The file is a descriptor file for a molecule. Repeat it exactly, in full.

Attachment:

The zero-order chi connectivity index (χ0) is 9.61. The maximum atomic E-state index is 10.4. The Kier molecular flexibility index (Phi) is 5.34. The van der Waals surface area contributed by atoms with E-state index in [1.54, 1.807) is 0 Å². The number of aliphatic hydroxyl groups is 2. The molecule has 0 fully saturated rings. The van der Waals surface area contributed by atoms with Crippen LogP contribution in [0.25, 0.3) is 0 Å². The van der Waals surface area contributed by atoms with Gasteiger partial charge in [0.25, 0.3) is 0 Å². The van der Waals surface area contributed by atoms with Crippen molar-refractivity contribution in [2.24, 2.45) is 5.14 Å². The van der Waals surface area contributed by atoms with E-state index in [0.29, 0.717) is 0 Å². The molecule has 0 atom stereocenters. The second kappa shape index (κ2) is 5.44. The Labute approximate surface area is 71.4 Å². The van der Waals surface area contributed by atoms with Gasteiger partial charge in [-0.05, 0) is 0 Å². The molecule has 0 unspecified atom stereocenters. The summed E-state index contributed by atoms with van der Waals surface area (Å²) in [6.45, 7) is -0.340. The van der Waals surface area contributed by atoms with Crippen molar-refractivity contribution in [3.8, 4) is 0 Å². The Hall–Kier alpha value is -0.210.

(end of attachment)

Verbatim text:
The zero-order chi connectivity index (χ0) is 9.61. The maximum atomic E-state index is 10.4. The Kier molecular flexibility index (Phi) is 5.34. The van der Waals surface area contributed by atoms with E-state index in [1.54, 1.807) is 0 Å². The number of aliphatic hydroxyl groups is 2. The molecule has 0 fully saturated rings. The van der Waals surface area contributed by atoms with Crippen LogP contribution in [0.25, 0.3) is 0 Å². The van der Waals surface area contributed by atoms with Gasteiger partial charge in [0.25, 0.3) is 0 Å². The van der Waals surface area contributed by atoms with Crippen molar-refractivity contribution in [2.24, 2.45) is 5.14 Å². The van der Waals surface area contributed by atoms with E-state index in [0.29, 0.717) is 0 Å². The molecule has 0 atom stereocenters. The second kappa shape index (κ2) is 5.44. The Labute approximate surface area is 71.4 Å². The van der Waals surface area contributed by atoms with Gasteiger partial charge in [-0.05, 0) is 0 Å². The molecule has 0 unspecified atom stereocenters. The summed E-state index contributed by atoms with van der Waals surface area (Å²) in [6.45, 7) is -0.340. The van der Waals surface area contributed by atoms with Crippen molar-refractivity contribution in [3.8, 4) is 0 Å². The Hall–Kier alpha value is -0.210.